Ethnonationalist Conflict in Postcommunist States investigates why some Eastern European states transitioned to new forms of governance with minimal violence while others broke into civil war.
In Bulgaria, the Turkish minority was subjected to coerced assimilation and forced expulsion, but the nation ultimately negotiated peace through institutional channels.
In Macedonia, periodic outbreaks of insurgent violence escalated to armed conflict.
Kosovo's internal warfare culminated in NATO's controversial bombing campaign.
In the twenty-first century, these conflicts were subdued, but violence continued to flare occasionally and impede durable conflict resolution. In this comparative study, Maria Koinova applies historical institutionalism to conflict analysis, tracing ethnonationalist violence in postcommunist states to a volatile, formative period between 1987 and 1992.
In this era of instability, the incidents that brought majorities and minorities into dispute had a profound impact and a cumulative effect, as did the interventions of international agents and kin states.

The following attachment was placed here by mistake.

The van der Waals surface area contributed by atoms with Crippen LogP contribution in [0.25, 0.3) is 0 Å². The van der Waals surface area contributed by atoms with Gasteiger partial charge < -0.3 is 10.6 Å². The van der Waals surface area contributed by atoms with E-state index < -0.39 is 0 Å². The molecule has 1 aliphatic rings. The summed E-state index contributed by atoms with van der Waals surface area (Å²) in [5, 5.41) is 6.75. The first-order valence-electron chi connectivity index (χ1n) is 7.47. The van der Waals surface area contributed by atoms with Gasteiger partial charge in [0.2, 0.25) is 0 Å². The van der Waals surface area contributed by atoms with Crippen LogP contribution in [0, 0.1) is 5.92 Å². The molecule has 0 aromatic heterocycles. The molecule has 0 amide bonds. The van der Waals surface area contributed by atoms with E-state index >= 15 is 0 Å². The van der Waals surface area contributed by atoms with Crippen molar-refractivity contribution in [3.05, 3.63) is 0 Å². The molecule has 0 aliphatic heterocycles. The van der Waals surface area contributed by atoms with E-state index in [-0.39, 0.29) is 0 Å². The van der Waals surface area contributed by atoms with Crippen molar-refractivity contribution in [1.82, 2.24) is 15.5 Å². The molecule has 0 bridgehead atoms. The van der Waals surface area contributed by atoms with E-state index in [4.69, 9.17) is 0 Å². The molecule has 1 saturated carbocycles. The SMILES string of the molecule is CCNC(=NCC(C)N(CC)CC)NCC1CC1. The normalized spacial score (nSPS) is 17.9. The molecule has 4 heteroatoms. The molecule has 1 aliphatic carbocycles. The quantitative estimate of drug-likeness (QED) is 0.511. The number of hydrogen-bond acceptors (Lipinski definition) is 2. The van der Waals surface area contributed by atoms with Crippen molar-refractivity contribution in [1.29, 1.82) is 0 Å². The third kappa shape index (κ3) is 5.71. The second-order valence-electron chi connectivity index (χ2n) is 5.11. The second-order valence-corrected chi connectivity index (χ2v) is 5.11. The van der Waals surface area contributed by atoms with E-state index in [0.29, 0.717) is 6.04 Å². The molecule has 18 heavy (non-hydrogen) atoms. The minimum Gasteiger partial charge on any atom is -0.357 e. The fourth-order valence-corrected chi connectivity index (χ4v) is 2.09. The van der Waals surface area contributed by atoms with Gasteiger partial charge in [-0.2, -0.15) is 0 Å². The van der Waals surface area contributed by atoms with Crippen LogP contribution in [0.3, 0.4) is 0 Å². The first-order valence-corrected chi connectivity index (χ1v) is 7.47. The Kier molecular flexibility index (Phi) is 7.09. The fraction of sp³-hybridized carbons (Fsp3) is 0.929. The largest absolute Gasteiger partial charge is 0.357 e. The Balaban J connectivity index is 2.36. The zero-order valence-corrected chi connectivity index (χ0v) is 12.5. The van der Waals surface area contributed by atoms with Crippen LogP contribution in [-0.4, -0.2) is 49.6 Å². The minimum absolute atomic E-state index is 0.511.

Whether the conflicts initially evolved in peaceful or violent ways, the dynamics of their disputes became self-perpetuating and informally institutionalized.
Thus, external policies or interventions could affect only minimal change, and the impact of international agents subsided over time.
Regardless of the constitutions, laws, and injunctions, majorities, minorities, international agents, and kin states continue to act in accord with the logic of informally institutionalized conflict dynamics. Koinova analyzes the development of those dynamics in Bulgaria, Macedonia, and Kosovo, drawing on theories of democratization, international intervention, and path-dependence as well as interviews and extensive fieldwork.
The result is a compelling account of the underlying causal mechanisms of conflict perpetuation and change that will shed light on broader patterns of ethnic violence.